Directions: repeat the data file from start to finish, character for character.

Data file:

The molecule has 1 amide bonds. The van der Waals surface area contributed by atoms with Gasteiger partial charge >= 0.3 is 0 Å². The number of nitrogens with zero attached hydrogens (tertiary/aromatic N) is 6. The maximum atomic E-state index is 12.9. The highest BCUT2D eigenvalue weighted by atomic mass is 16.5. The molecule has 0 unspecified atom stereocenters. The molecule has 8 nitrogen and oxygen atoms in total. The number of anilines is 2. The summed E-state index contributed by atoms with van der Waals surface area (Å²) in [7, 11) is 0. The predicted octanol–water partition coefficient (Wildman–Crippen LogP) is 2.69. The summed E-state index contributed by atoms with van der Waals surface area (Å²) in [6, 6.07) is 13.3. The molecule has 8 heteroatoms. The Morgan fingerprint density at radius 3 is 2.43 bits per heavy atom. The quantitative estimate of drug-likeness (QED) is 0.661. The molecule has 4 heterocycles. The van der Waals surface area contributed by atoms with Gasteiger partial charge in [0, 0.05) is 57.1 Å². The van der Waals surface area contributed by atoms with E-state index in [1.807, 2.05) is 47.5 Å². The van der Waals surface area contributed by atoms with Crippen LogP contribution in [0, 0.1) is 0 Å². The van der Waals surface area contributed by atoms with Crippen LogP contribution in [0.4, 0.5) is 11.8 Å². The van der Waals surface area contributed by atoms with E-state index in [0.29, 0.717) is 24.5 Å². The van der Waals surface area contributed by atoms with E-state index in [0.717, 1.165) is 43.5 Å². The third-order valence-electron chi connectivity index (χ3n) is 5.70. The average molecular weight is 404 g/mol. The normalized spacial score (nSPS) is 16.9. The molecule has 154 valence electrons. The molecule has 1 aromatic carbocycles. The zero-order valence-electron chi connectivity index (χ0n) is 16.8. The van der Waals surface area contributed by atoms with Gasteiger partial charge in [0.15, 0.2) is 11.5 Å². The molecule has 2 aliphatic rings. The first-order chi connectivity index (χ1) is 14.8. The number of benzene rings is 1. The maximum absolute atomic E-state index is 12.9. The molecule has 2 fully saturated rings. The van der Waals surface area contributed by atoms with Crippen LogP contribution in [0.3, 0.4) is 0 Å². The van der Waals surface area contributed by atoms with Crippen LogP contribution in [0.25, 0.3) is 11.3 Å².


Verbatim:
The molecule has 1 amide bonds. The van der Waals surface area contributed by atoms with Gasteiger partial charge >= 0.3 is 0 Å². The number of nitrogens with zero attached hydrogens (tertiary/aromatic N) is 6. The maximum atomic E-state index is 12.9. The highest BCUT2D eigenvalue weighted by atomic mass is 16.5. The molecule has 0 unspecified atom stereocenters. The molecule has 8 nitrogen and oxygen atoms in total. The number of anilines is 2. The summed E-state index contributed by atoms with van der Waals surface area (Å²) in [7, 11) is 0. The predicted octanol–water partition coefficient (Wildman–Crippen LogP) is 2.69. The summed E-state index contributed by atoms with van der Waals surface area (Å²) in [6, 6.07) is 13.3. The molecule has 8 heteroatoms. The Morgan fingerprint density at radius 3 is 2.43 bits per heavy atom. The quantitative estimate of drug-likeness (QED) is 0.661. The molecule has 4 heterocycles. The van der Waals surface area contributed by atoms with Gasteiger partial charge in [0, 0.05) is 57.1 Å². The van der Waals surface area contributed by atoms with E-state index in [1.807, 2.05) is 47.5 Å². The van der Waals surface area contributed by atoms with Crippen LogP contribution in [0, 0.1) is 0 Å². The van der Waals surface area contributed by atoms with Crippen LogP contribution in [0.4, 0.5) is 11.8 Å². The van der Waals surface area contributed by atoms with E-state index in [0.29, 0.717) is 24.5 Å². The van der Waals surface area contributed by atoms with E-state index in [0.717, 1.165) is 43.5 Å². The third-order valence-electron chi connectivity index (χ3n) is 5.70. The average molecular weight is 404 g/mol. The normalized spacial score (nSPS) is 16.9. The molecule has 154 valence electrons. The molecule has 1 aromatic carbocycles. The zero-order valence-electron chi connectivity index (χ0n) is 16.8. The van der Waals surface area contributed by atoms with Gasteiger partial charge in [0.15, 0.2) is 11.5 Å². The molecule has 2 aliphatic rings. The first-order chi connectivity index (χ1) is 14.8. The number of benzene rings is 1. The maximum absolute atomic E-state index is 12.9. The molecule has 2 fully saturated rings. The van der Waals surface area contributed by atoms with Crippen LogP contribution in [0.3, 0.4) is 0 Å². The van der Waals surface area contributed by atoms with Crippen LogP contribution in [0.25, 0.3) is 11.3 Å².